WORLD

At this new ‘store’ in Cary, Wake teachers can shop for free supplies for classrooms

Alva Smith (left), a 4th grade teacher at Oaklawn/Bruns Ave. Elementary School, gets help from Mark Norman, a board member of Classroom Central, at the store’s grand opening in Charlotte, N.C., in this 2002 file photo. The WakeEd Partnership plans to open a similar location in Cary where Wake County teachers can get free classroom supplies.

Alva Smith (left), a 4th grade teacher at Oaklawn/Bruns Ave. Elementary School, gets help from Mark Norman, a board member of Classroom Central, at the store’s grand opening in Charlotte, N.C., in this 2002 file photo. The WakeEd Partnership plans to open a similar location in Cary where Wake County teachers can get free classroom supplies.

Wake County teachers will be soon able to shop in Cary for free classroom supplies to reduce the need to pay for items out of their own pockets.

The Wake County school board agreed last week to lease space near the Crossroads Shopping Center in Cary to the WakeEd Partnership to convert into a “teacher store” offering free school and classroom supplies to district teachers.

Keith Poston, president of WakeEd, says the store is needed because teachers shouldn’t have to use so much of their own money to buy the materials that their students need.

“We think it’s going to be a very great benefit for teachers,” Poston said at last week’s school board meeting. “Unlike masks and vaccines, I think that this is something everyone can agree that all of our teachers and classrooms and students should have everything they need when they go to school.”

WakeEd is a business-backed advocacy group that supports public education. WakeEd will provide items it buys with donation money or through in-kind donations.

Teachers spending hundreds of dollars on supplies

WakeEd cited several statistics for why the store is needed:

Nationally, 94% of public school teachers report spending their own money for classroom supplies.

State funding for classroom supplies has decreased by 55% per student over the past decade.

North Carolina teachers spend an average of $526 a year of their own money on supplies. Many teachers, especially those without well-funded school PTAs, often spend a higher amount.

New teachers tend to have the greatest needs for supplies.

“While the district does a good job providing basic supplies to our schools, WakeEd Partnership has recognized that gaps remain, particularly among our lowest-wealth students and families across the county,” the group said in a statement.

WakeEd plans to start a school supply drive this fall, with teachers being able to visit the new location to pick up supplies.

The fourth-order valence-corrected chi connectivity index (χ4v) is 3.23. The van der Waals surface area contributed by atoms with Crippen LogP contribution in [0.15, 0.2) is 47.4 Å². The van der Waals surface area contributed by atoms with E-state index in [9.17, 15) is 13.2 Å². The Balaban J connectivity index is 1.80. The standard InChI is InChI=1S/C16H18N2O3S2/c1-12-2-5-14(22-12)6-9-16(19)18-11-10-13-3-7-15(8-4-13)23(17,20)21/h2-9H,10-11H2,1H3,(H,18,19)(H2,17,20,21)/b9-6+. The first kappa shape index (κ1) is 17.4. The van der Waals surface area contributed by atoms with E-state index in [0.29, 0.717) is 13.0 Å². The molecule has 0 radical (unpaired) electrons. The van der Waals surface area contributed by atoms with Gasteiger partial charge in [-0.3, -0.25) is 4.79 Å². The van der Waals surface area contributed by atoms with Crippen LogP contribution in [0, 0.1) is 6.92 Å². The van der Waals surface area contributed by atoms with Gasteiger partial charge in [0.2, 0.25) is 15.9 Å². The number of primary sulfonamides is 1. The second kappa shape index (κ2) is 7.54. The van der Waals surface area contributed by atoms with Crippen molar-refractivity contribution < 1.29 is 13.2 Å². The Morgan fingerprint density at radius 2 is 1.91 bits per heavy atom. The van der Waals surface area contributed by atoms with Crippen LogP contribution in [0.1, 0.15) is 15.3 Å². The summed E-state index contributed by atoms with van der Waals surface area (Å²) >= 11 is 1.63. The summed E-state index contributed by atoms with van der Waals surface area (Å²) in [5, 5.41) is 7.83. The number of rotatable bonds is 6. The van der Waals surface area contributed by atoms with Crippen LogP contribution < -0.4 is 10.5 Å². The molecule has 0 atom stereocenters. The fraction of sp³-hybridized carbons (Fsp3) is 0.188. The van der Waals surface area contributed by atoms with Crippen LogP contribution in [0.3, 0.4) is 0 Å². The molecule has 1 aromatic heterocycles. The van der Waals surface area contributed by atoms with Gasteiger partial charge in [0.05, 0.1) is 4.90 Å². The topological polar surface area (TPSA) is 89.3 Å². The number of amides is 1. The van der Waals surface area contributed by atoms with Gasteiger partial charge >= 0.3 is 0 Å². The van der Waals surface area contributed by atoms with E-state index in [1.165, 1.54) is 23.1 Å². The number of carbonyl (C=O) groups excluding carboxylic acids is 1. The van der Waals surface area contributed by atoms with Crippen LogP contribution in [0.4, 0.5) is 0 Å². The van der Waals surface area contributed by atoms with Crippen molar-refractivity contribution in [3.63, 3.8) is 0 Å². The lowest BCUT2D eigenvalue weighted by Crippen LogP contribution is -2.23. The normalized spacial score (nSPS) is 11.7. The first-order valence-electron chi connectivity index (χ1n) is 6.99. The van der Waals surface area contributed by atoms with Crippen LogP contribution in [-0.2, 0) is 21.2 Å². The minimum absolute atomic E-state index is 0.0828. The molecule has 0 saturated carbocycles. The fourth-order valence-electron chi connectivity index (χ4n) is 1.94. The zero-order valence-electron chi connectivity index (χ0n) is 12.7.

Poston says this model can work, citing work done in Mecklenburg and Guilford counties.

Since 2002, Classroom Central has provided free supplies to teachers in the Charlotte-Mecklenburg school system. The program has since expanded to serve six districts in the Charlotte area.

The Teacher Supply Warehouse provides a place where teachers in the Guilford County school system can shop for free supplies.

Store near Crossroads Shopping Center

The location of the new Wake store is the former Crossroads Ford of Cary service center site at 1660 Piney Plains Road in Cary. The school system purchased the property to turn it into a multi-million dollar school transportation center where school buses will be serviced.

Construction work on the transportation center isn’t slated to begin until 2023, so the district is leasing part of the site to WakeEd for the next 20 months.

WakeEd will operate the store at the location. It will also store supplies there for “pop-up events” held in other locations in case teachers can’t get to the Cary site.

“This is just going to be another example of a great collaboration with WakeEd Partnership,” Superintendent Cathy Moore told the school board.

Related stories from Raleigh News & Observer

T. Keung Hui has covered K-12 education for the News & Observer since 1999, helping parents, students, school employees and the community understand the vital role education plays in North Carolina. His primary focus is Wake County, but he also covers statewide education issues.

Source link

Related Articles

Leave a Reply

Your email address will not be published. Required fields are marked *

Back to top button